Call for catch-up campaign to spot undiagnosed people infected with ‘bad blood’

Anyone who had a blood transfusion before 1991 should be checked for hepatitis C, a leading charity has said as it warned that people are still being diagnosed with the “silent killer” infection following the contaminated blood scandal.

The Hepatitis C Trust said around two people are being diagnosed with the infection each month, having received a blood transfusion in the 1970s, 1980s or early 1990s after accidents, operations or during childbirth.

Many will have had “vague” symptoms which means GPs may not have realised that they were infected.

The Hepatitis C Trust is calling for all people who had a blood transfusion in the 70s, 80s or early 90s to be tested for the virus (Alamy/PA)

The public inquiry into the contaminated blood scandal – known as the worst treatment disaster in the history of the NHS – is due to publish its final report on May 20.

Tens of thousands were infected with hepatitis or HIV when they were given infected blood or blood products. As a result at least 3,000 have died and a significant proportion are living with long-term health issues.

She said: “The majority of calls that we deal with are people that received transfusions – so that will be people that have had road traffic accidents, pregnancy, operations, perhaps other medical conditions where they’ve needed blood.

“Rather shockingly, we hear from around two people on average per month now in 2024, and have done consistently over the last five, six years or so, who are just getting diagnosed now.

“They had no idea that they were infected, pre-1991, going back to the 70s, from blood transfusions that they received for various causes.

“It’s huge for them to find out that they have got an illness like hepatitis C – it’s a very frightening illness, it’s potentially life threatening, it can cause serious liver damage and for some people that might lead to liver cancer. It can greatly affect your quality of life.

“So for people to be find out decades later, there’s a lot to get your head around a diagnosis like that.”

Samantha May, from the Hepatitis C Trust (Hepatitis C Trust)

“It’s better to know – if you know you’ve got it there’s fantastic treatment available, you can get rid of it very easily nowadays with literally one tablet a day over a period of eight to 12 weeks.

“If you don’t know you’ve got it, the longer you have it, the more likely you are to progress for towards liver damage.”

Ms May said that many people who have had the condition for decades will have gone “back and forward” to their doctor with a range of symptoms, but it is only when serious problems arise that they get diagnosed.

“With symptoms like tiredness, digestive problems, general aches and pains, these are often attributed to people having busy lives, menopause, getting older, lifestyle all sorts of things, so it gets overlooked and missed,” she added.

“Most people that received blood didn’t receive infected blood, thankfully, but there was blood bad blood in the system. The only way to find out is to have that test.

“We’re talking about saving lives really. People need to be identified as soon as possible – they’re decades late with their diagnosis, they need to be located now, tested and treated.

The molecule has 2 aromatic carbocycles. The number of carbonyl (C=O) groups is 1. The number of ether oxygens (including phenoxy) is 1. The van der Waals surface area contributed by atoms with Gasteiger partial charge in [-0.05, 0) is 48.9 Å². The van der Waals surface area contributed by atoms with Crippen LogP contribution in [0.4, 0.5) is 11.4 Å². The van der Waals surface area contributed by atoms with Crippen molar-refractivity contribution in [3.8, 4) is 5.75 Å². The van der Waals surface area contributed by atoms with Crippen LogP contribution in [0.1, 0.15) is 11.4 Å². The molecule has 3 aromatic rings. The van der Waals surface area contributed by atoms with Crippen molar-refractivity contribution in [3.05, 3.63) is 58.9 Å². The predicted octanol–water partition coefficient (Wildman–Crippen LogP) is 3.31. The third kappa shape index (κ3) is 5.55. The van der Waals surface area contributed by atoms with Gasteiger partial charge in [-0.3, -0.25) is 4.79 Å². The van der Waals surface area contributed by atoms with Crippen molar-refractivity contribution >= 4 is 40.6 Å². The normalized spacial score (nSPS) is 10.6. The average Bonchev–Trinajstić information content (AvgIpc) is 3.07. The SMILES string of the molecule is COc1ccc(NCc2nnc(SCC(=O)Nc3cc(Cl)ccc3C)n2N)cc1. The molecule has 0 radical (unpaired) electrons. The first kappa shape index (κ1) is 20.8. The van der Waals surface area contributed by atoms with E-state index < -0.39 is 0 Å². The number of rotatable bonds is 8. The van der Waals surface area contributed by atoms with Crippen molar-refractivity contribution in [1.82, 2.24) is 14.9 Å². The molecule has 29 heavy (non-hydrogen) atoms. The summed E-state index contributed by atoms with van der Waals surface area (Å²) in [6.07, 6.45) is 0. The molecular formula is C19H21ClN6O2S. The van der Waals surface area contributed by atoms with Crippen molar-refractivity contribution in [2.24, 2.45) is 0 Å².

“One person dies every four days as a result of receiving that bad blood all those years ago. It’s dreadful.”

NHS England’s national medical director Professor Sir Stephen Powis, said: “We urge anyone who might have been at risk of contracting hepatitis C to get checked out for peace of mind – there are a range of ways to get tested, including via local screening programmes or by doing a simple online test to receive a self-testing kit which can be quickly dispatched to people’s homes.

“The straightforward test involves a finger prick so a tiny blood sample can be dropped into a test tube and posted to a lab for analysis, and if there is a positive test result, the patient will be contacted and referred for rapid curative treatment with the latest antiviral medicines available on the NHS.”

Statisticians have estimated that around 27,000 people were infected with contaminated blood as a result of blood transfusions, but Ms May said this should just be seen as a “starting point”.

Early symptoms of a hepatitis C infection – during the first six months – can include: fatigue; loss of appetite; stomach ache; nausea or vomiting; a high temperature; jaundice (yellowing of the skin or eyes).

If someone has the infection for more than six months, symptoms can vary drastically from person to person. The most commonly reported symptoms include: pain in the abdomen; digestive problems; itchy skin; chronic fatigue; mood swings; depression or anxiety and short-term memory loss or brain fog.

An in-home hepatitis C test can be ordered via They are given a kit which includes a finger prick test which draws a small amount of blood which is sent off for testing. GPs can also help patients order tests if they cannot do them at home.

The NHS testing portal was launched as part of a drive to eliminate hepatitis C in England by 2030.

It is estimated that more than 60,000 people may be currently living with chronic hepatitis C in England without knowing they have the virus – not all of these will have been as a result of infected blood. The virus is passed on through blood-to-blood contact so can also be passed on through sharing razors or toothbrushes, from a pregnant woman to her unborn baby or drug users sharing needles.

Hepatitis C was first named in 1989, beforehand it was known as ‘non-A, non-B hepatitis’.

– The Hepatitis C Trust confidential helpline can be reached on 020 7089 6221 on weekdays from 10.30 to 16.30 or

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